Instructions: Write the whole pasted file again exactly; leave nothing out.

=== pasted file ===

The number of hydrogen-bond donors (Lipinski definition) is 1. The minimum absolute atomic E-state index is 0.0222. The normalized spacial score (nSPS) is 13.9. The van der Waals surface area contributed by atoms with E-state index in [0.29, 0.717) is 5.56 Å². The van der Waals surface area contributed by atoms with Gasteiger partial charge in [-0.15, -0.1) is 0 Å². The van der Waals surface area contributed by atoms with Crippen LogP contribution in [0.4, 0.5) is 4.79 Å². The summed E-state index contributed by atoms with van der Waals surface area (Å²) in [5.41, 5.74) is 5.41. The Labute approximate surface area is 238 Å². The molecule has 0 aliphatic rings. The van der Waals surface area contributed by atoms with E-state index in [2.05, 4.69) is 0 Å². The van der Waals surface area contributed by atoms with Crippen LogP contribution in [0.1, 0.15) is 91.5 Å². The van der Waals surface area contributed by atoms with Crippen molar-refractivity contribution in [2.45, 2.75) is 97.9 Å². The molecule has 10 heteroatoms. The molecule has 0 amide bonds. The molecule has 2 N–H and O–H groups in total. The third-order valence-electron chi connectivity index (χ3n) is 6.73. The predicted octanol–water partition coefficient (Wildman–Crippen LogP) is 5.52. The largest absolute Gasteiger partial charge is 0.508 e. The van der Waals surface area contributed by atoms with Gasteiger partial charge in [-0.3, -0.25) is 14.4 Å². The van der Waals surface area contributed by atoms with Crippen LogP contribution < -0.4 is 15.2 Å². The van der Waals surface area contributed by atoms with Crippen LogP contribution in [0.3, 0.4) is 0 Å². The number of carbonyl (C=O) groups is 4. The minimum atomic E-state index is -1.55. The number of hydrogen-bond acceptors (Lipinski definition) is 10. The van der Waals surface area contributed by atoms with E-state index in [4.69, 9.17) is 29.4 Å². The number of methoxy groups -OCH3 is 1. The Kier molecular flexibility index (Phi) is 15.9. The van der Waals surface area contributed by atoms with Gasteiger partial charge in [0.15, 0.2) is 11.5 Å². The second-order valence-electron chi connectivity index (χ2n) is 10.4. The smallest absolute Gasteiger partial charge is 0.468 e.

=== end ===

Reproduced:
The number of hydrogen-bond donors (Lipinski definition) is 1. The minimum absolute atomic E-state index is 0.0222. The normalized spacial score (nSPS) is 13.9. The van der Waals surface area contributed by atoms with E-state index in [0.29, 0.717) is 5.56 Å². The van der Waals surface area contributed by atoms with Gasteiger partial charge in [-0.15, -0.1) is 0 Å². The van der Waals surface area contributed by atoms with Crippen LogP contribution in [0.4, 0.5) is 4.79 Å². The summed E-state index contributed by atoms with van der Waals surface area (Å²) in [5.41, 5.74) is 5.41. The Labute approximate surface area is 238 Å². The molecule has 0 aliphatic rings. The van der Waals surface area contributed by atoms with E-state index in [2.05, 4.69) is 0 Å². The van der Waals surface area contributed by atoms with Crippen LogP contribution in [0.1, 0.15) is 91.5 Å². The van der Waals surface area contributed by atoms with Crippen molar-refractivity contribution in [2.45, 2.75) is 97.9 Å². The molecule has 10 heteroatoms. The molecule has 0 amide bonds. The molecule has 2 N–H and O–H groups in total. The third-order valence-electron chi connectivity index (χ3n) is 6.73. The predicted octanol–water partition coefficient (Wildman–Crippen LogP) is 5.52. The largest absolute Gasteiger partial charge is 0.508 e. The van der Waals surface area contributed by atoms with Gasteiger partial charge in [-0.3, -0.25) is 14.4 Å². The van der Waals surface area contributed by atoms with Crippen LogP contribution < -0.4 is 15.2 Å². The van der Waals surface area contributed by atoms with Crippen LogP contribution in [0.3, 0.4) is 0 Å². The number of carbonyl (C=O) groups is 4. The minimum atomic E-state index is -1.55. The number of hydrogen-bond acceptors (Lipinski definition) is 10. The van der Waals surface area contributed by atoms with E-state index in [4.69, 9.17) is 29.4 Å². The number of methoxy groups -OCH3 is 1. The Kier molecular flexibility index (Phi) is 15.9. The van der Waals surface area contributed by atoms with Gasteiger partial charge in [0.15, 0.2) is 11.5 Å². The second-order valence-electron chi connectivity index (χ2n) is 10.4. The smallest absolute Gasteiger partial charge is 0.468 e.